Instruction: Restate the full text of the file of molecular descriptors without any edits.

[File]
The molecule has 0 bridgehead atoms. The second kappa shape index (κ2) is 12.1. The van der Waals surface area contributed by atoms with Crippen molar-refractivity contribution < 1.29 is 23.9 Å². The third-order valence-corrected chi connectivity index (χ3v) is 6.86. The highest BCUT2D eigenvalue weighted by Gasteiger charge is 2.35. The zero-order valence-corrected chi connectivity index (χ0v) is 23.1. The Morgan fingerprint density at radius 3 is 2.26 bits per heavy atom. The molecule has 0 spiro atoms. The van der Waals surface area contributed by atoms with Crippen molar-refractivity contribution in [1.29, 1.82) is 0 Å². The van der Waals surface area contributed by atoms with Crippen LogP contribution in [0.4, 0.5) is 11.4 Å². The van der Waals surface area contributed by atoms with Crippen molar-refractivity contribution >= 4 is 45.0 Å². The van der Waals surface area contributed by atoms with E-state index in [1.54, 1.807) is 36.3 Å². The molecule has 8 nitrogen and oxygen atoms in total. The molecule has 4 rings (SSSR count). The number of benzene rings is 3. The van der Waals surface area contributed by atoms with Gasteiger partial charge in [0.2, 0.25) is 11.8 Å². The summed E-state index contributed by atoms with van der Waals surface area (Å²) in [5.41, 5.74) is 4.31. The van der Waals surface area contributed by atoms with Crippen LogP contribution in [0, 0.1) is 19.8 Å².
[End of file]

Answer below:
The molecule has 0 bridgehead atoms. The second kappa shape index (κ2) is 12.1. The van der Waals surface area contributed by atoms with Crippen molar-refractivity contribution < 1.29 is 23.9 Å². The third-order valence-corrected chi connectivity index (χ3v) is 6.86. The highest BCUT2D eigenvalue weighted by Gasteiger charge is 2.35. The zero-order valence-corrected chi connectivity index (χ0v) is 23.1. The Morgan fingerprint density at radius 3 is 2.26 bits per heavy atom. The molecule has 0 spiro atoms. The van der Waals surface area contributed by atoms with Crippen molar-refractivity contribution in [1.29, 1.82) is 0 Å². The van der Waals surface area contributed by atoms with Crippen LogP contribution in [0.4, 0.5) is 11.4 Å². The van der Waals surface area contributed by atoms with Crippen molar-refractivity contribution >= 4 is 45.0 Å². The van der Waals surface area contributed by atoms with E-state index in [1.54, 1.807) is 36.3 Å². The molecule has 8 nitrogen and oxygen atoms in total. The molecule has 4 rings (SSSR count). The number of benzene rings is 3. The van der Waals surface area contributed by atoms with Gasteiger partial charge in [0.2, 0.25) is 11.8 Å². The summed E-state index contributed by atoms with van der Waals surface area (Å²) in [5.41, 5.74) is 4.31. The van der Waals surface area contributed by atoms with Crippen LogP contribution in [0, 0.1) is 19.8 Å².